Cyprus bailout deal reached as long-term impact remains uncertain
European leaders yesterday hailed a last-minute bailout for Cyprus as an important step in defending their unified currency, but some officials and analysts questioned whether the deal raised new problems that could still threaten the survival of the euro.
The arrangement will grant Cyprus $13 billion in emergency loans from an international group of lenders but will force the country to shutter its second-largest bank and will push massive losses on large depositors there. The deal effectively wipes out Cyprus’s appeal as an international banking haven but saves Europe from cutting off support to one of the 17 nations that use the euro.
Cypriot banks closed for a 10th day yesterday and are not due to reopen until Thursday. With many depositors limited to withdrawing no more than $130 from an ATM, some analysts questioned whether the agreement would weaken faith in the currency union and whether a euro deposited in a Cypriot bank was worth as much as one deposited elsewhere.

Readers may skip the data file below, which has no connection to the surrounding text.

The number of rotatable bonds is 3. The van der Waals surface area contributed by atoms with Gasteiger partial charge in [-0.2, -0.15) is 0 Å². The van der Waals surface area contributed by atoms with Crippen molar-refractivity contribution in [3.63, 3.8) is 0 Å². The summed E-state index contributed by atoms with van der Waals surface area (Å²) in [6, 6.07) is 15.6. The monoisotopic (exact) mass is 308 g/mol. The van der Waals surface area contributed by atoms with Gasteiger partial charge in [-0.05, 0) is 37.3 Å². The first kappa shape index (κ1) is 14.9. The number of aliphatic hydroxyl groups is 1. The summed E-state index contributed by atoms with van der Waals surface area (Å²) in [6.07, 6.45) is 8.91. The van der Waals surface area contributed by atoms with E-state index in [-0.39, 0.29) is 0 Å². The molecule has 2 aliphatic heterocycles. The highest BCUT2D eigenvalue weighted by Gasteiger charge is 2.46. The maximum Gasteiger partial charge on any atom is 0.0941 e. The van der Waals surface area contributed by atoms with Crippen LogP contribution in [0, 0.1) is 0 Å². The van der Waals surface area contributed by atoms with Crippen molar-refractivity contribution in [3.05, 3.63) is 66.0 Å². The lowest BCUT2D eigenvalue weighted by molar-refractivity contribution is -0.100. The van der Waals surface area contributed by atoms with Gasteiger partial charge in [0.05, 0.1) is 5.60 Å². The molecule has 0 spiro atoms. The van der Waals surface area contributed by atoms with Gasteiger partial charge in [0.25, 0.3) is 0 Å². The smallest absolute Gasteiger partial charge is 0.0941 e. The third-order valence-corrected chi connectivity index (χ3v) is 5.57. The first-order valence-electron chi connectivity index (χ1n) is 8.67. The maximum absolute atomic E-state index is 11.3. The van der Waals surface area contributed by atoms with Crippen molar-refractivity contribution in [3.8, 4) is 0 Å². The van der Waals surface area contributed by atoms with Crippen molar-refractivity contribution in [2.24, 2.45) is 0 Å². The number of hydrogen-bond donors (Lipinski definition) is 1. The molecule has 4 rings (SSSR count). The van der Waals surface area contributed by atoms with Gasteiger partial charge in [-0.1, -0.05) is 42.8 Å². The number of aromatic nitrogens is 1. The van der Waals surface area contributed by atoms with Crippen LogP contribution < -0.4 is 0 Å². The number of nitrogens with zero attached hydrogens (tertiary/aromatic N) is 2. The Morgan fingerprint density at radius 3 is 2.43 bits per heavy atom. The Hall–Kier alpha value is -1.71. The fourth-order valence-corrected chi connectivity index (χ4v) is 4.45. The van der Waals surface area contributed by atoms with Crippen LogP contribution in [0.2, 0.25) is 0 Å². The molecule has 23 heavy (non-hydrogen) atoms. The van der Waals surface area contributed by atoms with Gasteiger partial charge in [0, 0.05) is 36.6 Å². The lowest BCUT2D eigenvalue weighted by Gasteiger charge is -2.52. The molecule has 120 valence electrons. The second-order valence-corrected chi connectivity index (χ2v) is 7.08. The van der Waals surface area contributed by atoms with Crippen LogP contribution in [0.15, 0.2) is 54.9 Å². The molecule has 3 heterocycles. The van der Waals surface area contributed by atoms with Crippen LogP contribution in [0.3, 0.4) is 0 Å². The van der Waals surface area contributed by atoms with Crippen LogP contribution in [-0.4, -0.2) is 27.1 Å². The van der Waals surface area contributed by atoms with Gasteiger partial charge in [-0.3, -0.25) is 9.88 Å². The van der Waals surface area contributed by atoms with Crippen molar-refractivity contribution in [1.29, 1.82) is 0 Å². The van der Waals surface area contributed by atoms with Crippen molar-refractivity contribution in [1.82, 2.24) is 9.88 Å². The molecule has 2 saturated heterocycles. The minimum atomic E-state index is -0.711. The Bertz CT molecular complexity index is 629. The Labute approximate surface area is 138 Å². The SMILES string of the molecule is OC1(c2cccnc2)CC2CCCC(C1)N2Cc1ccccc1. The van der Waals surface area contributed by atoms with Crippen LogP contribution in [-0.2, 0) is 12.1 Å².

The bailout set precedents – that European leaders will play hardball, bank accounts can be frozen, and deposits may be on the line in such a rescue package – that could exacerbate the possibility of bank runs in Spain, Italy and other vulnerable countries if the financial situation there deteriorates.
“Everybody in one way or another may emerge worse from the excruciating decision-making process we have been through,” said Sony Kapoor, managing director of Re-Define, an economic think tank. “There have been 10 days of insane uncertainty, which will have a serious long-term additional economic and financial cost.”
That uncertainty hit markets yesterday after Dutch Finance Minister Jeroen Dijsselbloem, who leads a group of finance ministers for the European Union, suggested that future bank rescues on the continent might follow the Cyprus model and penalize large depositors.
Dijsselbloem’s comments, in an interview with Reuters and the Financial Times, damaged confidence in other European banks and sent stocks tumbling. He soon backtracked, issuing a statement that “Cyprus is a specific case with exceptional challenges” and that future rescue programs will be “tailor-made,” with “no models or templates” used. Nonetheless, the Dow Jones industrial average shed 64 points, partly on concerns sparked by Dijsselbloem’s remarks.